I knew there would be changes — I had after all done my homework but ‘knowing’ and ‘experiencing’ are two different things. The challenge I faced, the same challenge companies face when dealing with digital, was that what my life had been before could not be what it was moving forward. I had to evolve all aspects of my existence to get to the daily experience I wanted and that was best for my dog. Companies must do the same and this starts with (but doesn’t end with) the three P’s — Perspectives, Processes and most importantly People. (I know, a tad cliche to use 3 of anything, but it works.)
Sure, everyone seems to think ‘they get it’ or ‘they know’ or they’ve done the research and know the story well enough to get by the final exam using the Cliff Notes. But every day I come across another company where that hubris has taken the chaos and inertia to the point when therapists and lawyers are consulted.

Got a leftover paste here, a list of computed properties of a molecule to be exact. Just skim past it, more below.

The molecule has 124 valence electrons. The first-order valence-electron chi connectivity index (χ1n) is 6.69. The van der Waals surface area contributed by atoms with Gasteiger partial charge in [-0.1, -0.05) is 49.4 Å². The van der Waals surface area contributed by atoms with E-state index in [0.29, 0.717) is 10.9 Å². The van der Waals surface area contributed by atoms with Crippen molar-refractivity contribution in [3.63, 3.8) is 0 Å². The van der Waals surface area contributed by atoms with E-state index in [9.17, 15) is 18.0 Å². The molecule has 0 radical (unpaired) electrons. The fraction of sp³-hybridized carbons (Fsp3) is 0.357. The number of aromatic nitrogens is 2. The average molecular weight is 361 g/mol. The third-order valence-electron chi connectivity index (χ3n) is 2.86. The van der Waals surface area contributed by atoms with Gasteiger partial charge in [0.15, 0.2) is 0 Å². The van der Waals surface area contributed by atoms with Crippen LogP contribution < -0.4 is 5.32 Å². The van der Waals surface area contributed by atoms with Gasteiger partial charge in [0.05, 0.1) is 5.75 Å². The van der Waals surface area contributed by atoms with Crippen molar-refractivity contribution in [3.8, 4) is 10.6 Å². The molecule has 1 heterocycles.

When I decided to get a dog I was single and I viewed the world through that lens. My ability to engage with the world around me was based on my hobbies, where I lived and the people I called friends. We talked of concerts, motorcycles, bars, popular culture and politics.
When Thunder came home the lens changed. (Or more accurately was shattered or chewed on or maybe even peed on at first.) I had to focus on places being dog-friendly (Home Depot and Pet Smart for example). I had to look for dog parks and trainers; not twisty mountain roads and bikers. I had to create, monitor and be consistent with his diet; not grab an additive-laden Pimento cheese sandwich or a handful of bar popcorn when the opportunity presented itself. I had to arrange my schedule around potty breaks, training and feeding; not concert calendars, reality shows and motorcycle maintenance.